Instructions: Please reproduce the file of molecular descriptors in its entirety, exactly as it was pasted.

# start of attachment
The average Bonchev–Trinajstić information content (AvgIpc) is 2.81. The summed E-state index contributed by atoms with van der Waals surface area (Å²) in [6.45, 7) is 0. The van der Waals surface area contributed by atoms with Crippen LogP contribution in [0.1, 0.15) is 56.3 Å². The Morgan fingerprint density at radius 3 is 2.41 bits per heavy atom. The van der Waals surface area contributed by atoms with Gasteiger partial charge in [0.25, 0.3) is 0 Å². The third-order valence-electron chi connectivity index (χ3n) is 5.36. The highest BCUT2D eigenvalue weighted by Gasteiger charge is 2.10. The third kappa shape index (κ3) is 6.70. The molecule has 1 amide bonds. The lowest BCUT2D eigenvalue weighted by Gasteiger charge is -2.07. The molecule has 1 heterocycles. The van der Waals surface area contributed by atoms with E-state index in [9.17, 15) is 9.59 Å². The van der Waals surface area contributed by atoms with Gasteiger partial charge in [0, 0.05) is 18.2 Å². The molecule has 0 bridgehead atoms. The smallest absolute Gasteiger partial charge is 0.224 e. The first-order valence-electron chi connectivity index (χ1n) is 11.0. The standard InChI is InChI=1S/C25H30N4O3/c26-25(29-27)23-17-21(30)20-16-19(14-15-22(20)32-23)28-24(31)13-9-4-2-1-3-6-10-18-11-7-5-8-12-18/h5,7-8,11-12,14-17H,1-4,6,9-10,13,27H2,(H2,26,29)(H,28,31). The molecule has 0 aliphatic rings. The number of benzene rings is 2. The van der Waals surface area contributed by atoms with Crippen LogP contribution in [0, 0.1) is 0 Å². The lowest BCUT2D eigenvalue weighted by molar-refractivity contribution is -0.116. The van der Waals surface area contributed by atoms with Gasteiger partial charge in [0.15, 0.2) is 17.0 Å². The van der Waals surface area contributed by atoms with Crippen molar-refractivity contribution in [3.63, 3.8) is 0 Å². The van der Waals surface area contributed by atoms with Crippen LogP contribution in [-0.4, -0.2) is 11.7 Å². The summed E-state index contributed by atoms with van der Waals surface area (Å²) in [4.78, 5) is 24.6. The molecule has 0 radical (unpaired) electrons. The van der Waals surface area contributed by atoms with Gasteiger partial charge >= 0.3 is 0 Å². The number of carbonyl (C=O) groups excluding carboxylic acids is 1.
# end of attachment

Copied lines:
The average Bonchev–Trinajstić information content (AvgIpc) is 2.81. The summed E-state index contributed by atoms with van der Waals surface area (Å²) in [6.45, 7) is 0. The van der Waals surface area contributed by atoms with Crippen LogP contribution in [0.1, 0.15) is 56.3 Å². The Morgan fingerprint density at radius 3 is 2.41 bits per heavy atom. The van der Waals surface area contributed by atoms with Gasteiger partial charge in [0.25, 0.3) is 0 Å². The third-order valence-electron chi connectivity index (χ3n) is 5.36. The highest BCUT2D eigenvalue weighted by Gasteiger charge is 2.10. The third kappa shape index (κ3) is 6.70. The molecule has 1 amide bonds. The lowest BCUT2D eigenvalue weighted by Gasteiger charge is -2.07. The molecule has 1 heterocycles. The van der Waals surface area contributed by atoms with E-state index in [9.17, 15) is 9.59 Å². The van der Waals surface area contributed by atoms with Gasteiger partial charge in [0, 0.05) is 18.2 Å². The molecule has 0 bridgehead atoms. The smallest absolute Gasteiger partial charge is 0.224 e. The first-order valence-electron chi connectivity index (χ1n) is 11.0. The standard InChI is InChI=1S/C25H30N4O3/c26-25(29-27)23-17-21(30)20-16-19(14-15-22(20)32-23)28-24(31)13-9-4-2-1-3-6-10-18-11-7-5-8-12-18/h5,7-8,11-12,14-17H,1-4,6,9-10,13,27H2,(H2,26,29)(H,28,31). The molecule has 0 aliphatic rings. The number of benzene rings is 2. The van der Waals surface area contributed by atoms with Crippen LogP contribution in [0, 0.1) is 0 Å². The lowest BCUT2D eigenvalue weighted by molar-refractivity contribution is -0.116. The van der Waals surface area contributed by atoms with Gasteiger partial charge in [0.15, 0.2) is 17.0 Å². The van der Waals surface area contributed by atoms with Crippen molar-refractivity contribution in [3.63, 3.8) is 0 Å². The van der Waals surface area contributed by atoms with Crippen LogP contribution in [-0.4, -0.2) is 11.7 Å². The summed E-state index contributed by atoms with van der Waals surface area (Å²) in [4.78, 5) is 24.6. The molecule has 0 radical (unpaired) electrons. The van der Waals surface area contributed by atoms with Gasteiger partial charge >= 0.3 is 0 Å². The number of carbonyl (C=O) groups excluding carboxylic acids is 1.